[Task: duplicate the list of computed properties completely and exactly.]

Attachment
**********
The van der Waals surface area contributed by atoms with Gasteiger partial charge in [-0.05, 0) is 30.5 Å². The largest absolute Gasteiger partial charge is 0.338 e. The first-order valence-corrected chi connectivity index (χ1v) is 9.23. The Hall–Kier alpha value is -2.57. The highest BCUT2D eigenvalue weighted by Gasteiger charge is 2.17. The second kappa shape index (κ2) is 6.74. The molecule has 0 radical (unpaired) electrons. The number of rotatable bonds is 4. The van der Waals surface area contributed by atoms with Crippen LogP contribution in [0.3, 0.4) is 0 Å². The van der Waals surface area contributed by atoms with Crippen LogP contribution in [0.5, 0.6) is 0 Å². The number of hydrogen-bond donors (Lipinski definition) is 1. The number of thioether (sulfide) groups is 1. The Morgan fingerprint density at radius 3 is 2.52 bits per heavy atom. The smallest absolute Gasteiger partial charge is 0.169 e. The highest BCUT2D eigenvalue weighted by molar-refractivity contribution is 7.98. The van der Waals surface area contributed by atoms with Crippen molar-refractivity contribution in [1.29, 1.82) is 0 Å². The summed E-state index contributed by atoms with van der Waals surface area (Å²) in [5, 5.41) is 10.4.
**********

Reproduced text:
The van der Waals surface area contributed by atoms with Gasteiger partial charge in [-0.05, 0) is 30.5 Å². The largest absolute Gasteiger partial charge is 0.338 e. The first-order valence-corrected chi connectivity index (χ1v) is 9.23. The Hall–Kier alpha value is -2.57. The highest BCUT2D eigenvalue weighted by Gasteiger charge is 2.17. The second kappa shape index (κ2) is 6.74. The molecule has 0 radical (unpaired) electrons. The number of rotatable bonds is 4. The van der Waals surface area contributed by atoms with Crippen LogP contribution in [0.3, 0.4) is 0 Å². The van der Waals surface area contributed by atoms with Crippen LogP contribution in [0.5, 0.6) is 0 Å². The number of hydrogen-bond donors (Lipinski definition) is 1. The number of thioether (sulfide) groups is 1. The Morgan fingerprint density at radius 3 is 2.52 bits per heavy atom. The smallest absolute Gasteiger partial charge is 0.169 e. The highest BCUT2D eigenvalue weighted by molar-refractivity contribution is 7.98. The van der Waals surface area contributed by atoms with Crippen molar-refractivity contribution in [1.29, 1.82) is 0 Å². The summed E-state index contributed by atoms with van der Waals surface area (Å²) in [5, 5.41) is 10.4.